Guest Blog from our Derby/South Derbyshire Consultant, Amanda McLaren, on the 7 Quality Principles.
In my role as an Arts Consultant for The Mighty Creatives I have read a lot of Artsmark documents. Whilst reading a school’s Case Study, which spoke about how instrumental the 7 Quality Principles had been to their Artsmark journey, it occurred to me these principles can actually be applied in a much broader context than the specific use intended by Arts Council England.
The aim of these quality principles is to raise the standard of arts and cultural work being produced by, with and for children and young people; and they have been developed through collaboration between Arts Council England and arts and cultural organisations that work with children and young people.
I started to ponder the question; don’t we all want our day-to-day experiences and interactions with others to be the best they can be?
Many years ago, when volunteering as a participatory arts worker I undertook a professional practice course in arts development and teaching, where, as artists, we were fortunate enough to be mentored by a group of more experienced practitioners. During this time, myself and another artist were planning a large-scale textile banner printing project as a commission from a community group. An experienced arts leader, overhearing our collaborative planning session, asked us a simple question;
So what do the participants get out of the experience?
It made me stop in my tracks, this question which was so fundamental to the whole purpose of the project had been completely overlooked in our planning. We were so focused with the end objective - to work with a community group to create some large textile banners, we had completely forgotten the most important part of the project; the actual experience of the people who were participating.
Luckily, I had an experienced mentor on hand to focus my mind, but unfortunately we don’t all have that resource to hand as we take responsibility for our own continuous personal and professional development. However, thankfully we now have these quality principles, and if you’re working at a school or a creative practitioner/arts organisation in the East Midlands you also have The Mighty Creatives and a team of consultants available to help you with your development plans which relate to the arts and cultural experiences of children and young people.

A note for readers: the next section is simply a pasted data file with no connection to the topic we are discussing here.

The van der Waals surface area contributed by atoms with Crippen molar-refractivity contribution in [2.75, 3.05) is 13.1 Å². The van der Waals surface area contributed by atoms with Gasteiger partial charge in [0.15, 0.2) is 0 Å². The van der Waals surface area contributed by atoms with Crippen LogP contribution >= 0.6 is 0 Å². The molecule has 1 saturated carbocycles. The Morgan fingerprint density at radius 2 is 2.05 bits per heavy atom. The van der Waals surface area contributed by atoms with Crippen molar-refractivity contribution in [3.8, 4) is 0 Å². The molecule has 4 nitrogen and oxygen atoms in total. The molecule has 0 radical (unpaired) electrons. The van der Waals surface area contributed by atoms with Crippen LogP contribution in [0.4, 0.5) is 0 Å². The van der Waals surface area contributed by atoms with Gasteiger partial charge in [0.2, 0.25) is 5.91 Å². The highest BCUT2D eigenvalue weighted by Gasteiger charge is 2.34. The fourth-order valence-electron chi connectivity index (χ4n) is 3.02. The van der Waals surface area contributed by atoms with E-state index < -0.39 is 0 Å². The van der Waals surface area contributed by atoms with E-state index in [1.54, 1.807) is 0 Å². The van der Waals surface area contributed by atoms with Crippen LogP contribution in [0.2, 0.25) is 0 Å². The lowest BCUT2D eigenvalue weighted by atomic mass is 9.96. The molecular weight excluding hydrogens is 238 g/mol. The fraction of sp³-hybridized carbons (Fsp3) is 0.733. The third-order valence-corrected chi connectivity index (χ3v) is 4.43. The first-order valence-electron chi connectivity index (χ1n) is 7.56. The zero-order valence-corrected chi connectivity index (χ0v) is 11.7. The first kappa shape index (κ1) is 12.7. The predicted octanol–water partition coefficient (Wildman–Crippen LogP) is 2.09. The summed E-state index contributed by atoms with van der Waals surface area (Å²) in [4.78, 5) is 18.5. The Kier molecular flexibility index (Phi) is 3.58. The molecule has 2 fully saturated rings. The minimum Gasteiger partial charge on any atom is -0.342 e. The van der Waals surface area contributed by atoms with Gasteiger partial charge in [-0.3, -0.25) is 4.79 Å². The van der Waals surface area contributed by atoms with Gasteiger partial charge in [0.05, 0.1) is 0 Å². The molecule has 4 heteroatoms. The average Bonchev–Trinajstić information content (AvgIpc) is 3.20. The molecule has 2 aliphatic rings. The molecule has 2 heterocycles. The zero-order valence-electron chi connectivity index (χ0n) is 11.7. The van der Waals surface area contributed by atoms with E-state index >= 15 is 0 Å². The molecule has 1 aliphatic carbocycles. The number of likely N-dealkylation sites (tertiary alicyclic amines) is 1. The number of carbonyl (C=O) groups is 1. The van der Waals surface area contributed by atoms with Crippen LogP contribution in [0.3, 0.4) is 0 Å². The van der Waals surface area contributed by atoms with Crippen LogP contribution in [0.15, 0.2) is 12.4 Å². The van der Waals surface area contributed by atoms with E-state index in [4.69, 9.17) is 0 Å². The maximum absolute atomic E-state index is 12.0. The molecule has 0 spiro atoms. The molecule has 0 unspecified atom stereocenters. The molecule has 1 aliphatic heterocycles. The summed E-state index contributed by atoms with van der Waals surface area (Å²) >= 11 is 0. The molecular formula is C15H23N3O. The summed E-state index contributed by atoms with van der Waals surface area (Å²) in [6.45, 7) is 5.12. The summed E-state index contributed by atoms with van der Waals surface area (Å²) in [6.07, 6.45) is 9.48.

This experience was a turning point for me and I’ve spent the intervening twenty years focussing on the value of reflective practice. As an evaluator I often encounter people whose intentions are genuine but due to the daily pressures and demands of their job; limited time, limited resource and budgetary pressures, have omitted to allocate themselves the time they deserve to reflect and to ask these questions of themselves.
For many people it is difficult to frame the questions, or to apply the process to their specific project or programme but now we have a useful prompt in the 7 Quality Principles. The Mighty Creatives have even produced these as a resource in the shape of a magnifying glass, making explicit the analogy of the principles as being a selection of lenses which you can hold up to your work, to help scrutinise our practice. To help us to see our work from a different perspective, that of the people we are working with or for.
Surely none of us set out on our professional careers with an ambition to create uninspiring, disengaging or alienating and negative interactions with others? However, I’m sure we can all bring to mind an example of when we have been a recipient of an experience which has been one or more of the above, and I dare say that over the years I’ve been responsible for some ‘less than’ moments too.But let’s strive to make these ‘less than’ quality moments extinct, or at the least extremely rare.
Working in education or arts and cultural settings (but not limited to) we are familiar with ‘reflective practice’ and (hopefully) we recognise that this model of learning and development is essential to our continued learning and professional development. However, in a climate of ever increasing pressures and demands we can, as we become more confident and established within our work, de-prioritise the time for reflection; we know how it works and that ‘these actions’ lead to ‘these outcomes’ and can therefore risk becoming complacent about looking for the impacts we are making.
As the school highlighted in their Case Study, using the 7 Quality Principles as a tool within reflective practice we can audit and analyse our work, we can then form developmental insight, and then go on to form a clear and well informed plan for improvements. Ultimately benefiting those we work with, but also enlivening us, empowering us to take risks, stretch ourselves and enjoy a deeper engagement within our own practice.
I would like to suggest we all take the challenge too, to first take some time and then to use these Arts Council England 7 Quality Principles;
To map out how we are in our current practice, to recognise what we are doing really well and to maybe identify some areas for development? It would be great to hear your stories if you have found the process beneficial or how this exercise has helped shape your practice.
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